2. Sure it was "balanced", but those balancing the tilt of the featured stars and material were clearly portrayed as coming in from the fringes. Local NPR affiliates had some better programs, but what came down from the network was laughably propagandistic.

      3. That comment works for a very strained definition of "always". NPR was reasonably balanced up through the Clinton years and even into the second Bush years. They became unlistenably partisan sometime in the middle of the Obama years and turned into a parody of their former selves during the Trump years.

        So if "always" includes NPR's rather long and reputable history but stops short of about 10 years ago, sure, that's a good description. But if "always" is supposed to include recent years, no, they don't even pretend to want to be balanced anymore.

        1. No, until after the 1994 election NPR was very biased. Then they began to appear balanced leading to the appearance you describe.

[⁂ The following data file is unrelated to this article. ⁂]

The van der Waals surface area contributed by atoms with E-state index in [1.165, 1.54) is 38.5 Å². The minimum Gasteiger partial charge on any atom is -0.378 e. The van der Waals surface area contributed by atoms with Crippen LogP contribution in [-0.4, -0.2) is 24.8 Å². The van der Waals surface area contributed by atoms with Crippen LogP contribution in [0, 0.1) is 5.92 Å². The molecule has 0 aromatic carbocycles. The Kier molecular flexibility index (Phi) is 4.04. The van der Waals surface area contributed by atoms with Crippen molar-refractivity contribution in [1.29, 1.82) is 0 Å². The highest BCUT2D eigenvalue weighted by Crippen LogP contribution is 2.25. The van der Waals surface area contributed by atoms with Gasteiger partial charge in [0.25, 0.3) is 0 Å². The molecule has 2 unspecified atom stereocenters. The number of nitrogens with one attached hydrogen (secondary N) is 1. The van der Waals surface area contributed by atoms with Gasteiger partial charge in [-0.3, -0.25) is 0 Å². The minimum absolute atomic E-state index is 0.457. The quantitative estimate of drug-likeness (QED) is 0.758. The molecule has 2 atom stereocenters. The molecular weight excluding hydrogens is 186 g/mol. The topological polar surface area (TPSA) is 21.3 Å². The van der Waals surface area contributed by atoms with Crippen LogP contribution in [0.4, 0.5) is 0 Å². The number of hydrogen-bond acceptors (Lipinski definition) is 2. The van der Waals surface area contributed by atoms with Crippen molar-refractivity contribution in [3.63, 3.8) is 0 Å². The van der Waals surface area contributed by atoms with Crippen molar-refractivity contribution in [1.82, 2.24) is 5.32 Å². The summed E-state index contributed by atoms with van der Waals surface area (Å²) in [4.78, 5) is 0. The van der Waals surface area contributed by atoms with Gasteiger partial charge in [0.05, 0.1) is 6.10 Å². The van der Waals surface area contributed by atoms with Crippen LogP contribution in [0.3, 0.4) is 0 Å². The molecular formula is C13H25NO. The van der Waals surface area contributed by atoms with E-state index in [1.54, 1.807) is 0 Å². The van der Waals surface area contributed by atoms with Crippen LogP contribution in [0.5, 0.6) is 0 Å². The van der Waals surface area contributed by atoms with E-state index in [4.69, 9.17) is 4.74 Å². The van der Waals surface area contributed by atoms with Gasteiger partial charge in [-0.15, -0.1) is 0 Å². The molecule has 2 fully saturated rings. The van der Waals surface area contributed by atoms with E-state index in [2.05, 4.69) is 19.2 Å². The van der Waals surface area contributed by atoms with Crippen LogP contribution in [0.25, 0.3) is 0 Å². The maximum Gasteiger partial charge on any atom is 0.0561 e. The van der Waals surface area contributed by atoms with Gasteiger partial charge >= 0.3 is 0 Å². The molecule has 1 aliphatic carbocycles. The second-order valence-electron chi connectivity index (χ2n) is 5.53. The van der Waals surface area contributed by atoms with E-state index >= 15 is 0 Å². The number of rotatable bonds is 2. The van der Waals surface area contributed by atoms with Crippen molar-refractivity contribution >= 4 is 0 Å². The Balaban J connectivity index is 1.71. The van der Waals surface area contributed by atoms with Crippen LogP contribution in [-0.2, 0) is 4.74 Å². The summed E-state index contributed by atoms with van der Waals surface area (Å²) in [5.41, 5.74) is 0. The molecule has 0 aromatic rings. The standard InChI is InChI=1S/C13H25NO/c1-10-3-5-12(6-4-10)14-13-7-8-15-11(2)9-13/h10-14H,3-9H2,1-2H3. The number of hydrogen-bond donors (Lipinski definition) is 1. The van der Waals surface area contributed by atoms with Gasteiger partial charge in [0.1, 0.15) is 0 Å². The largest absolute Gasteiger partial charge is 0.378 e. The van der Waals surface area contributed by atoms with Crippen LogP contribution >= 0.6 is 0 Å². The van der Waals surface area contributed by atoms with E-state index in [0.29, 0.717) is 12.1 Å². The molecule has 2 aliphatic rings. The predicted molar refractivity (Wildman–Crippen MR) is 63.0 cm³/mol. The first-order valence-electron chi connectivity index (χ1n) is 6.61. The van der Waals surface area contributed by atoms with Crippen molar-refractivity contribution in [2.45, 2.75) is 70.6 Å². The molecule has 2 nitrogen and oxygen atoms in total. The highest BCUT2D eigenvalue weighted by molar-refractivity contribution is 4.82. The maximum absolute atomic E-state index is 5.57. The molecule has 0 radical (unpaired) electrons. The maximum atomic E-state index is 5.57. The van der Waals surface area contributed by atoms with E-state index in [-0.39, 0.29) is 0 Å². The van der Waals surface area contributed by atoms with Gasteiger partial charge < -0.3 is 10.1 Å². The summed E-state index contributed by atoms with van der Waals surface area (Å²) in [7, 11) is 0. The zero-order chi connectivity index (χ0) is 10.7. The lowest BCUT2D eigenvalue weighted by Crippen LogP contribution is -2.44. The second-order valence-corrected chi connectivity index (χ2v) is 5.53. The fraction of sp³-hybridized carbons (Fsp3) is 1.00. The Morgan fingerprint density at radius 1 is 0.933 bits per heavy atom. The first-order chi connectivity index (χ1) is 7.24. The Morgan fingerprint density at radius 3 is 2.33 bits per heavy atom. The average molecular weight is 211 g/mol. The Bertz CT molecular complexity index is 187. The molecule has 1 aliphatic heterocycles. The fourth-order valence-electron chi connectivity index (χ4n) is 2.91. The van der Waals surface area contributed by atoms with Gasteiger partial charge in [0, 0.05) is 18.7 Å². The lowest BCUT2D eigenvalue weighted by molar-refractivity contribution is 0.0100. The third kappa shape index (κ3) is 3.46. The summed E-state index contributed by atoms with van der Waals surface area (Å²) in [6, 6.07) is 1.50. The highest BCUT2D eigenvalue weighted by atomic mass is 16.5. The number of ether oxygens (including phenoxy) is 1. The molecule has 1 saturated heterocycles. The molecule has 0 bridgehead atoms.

4. That all changed when Trump got elected. I was a regular listener but the hyperbolic TDS was truly amazing.

  7. Why is talk radio dominated by "conservatives" while talk tv is dominated by "progressives?"

    1. Radio is typically listened to by people that work. Tv is watched by people that typically stay at home.

      1. Radio is listened to by old people and truckers.

        1. And people who work.

          1. Specifically, people who do work that does not require mental attention.

            1. What was that? I wasn't paying attention.

            2. Yeah you and your other account are near-genius computer programmers who manage to spend 16-18 hours every week day posting on Reason.com about how Trump is hiding under your bed. It's not like you could possibly spare a brain cell to listen to something that wouldn't pump your Trump boner.

            3. Radio is listened to by the hoi polloi who have jobs and have to work for a living.

        2. And stay at home moms in preschool car lines.

          1. But they listen to the Mix station. And get a hot flash when a Sublime song gets played.

            1. Go on...

      2. Except many work sites have had to ban listening to talk radio, because the workers would work less and stand around, arguing about politics about which they previously cared little. You want to complain about the politicization of everything? Blame Rush Limbaugh.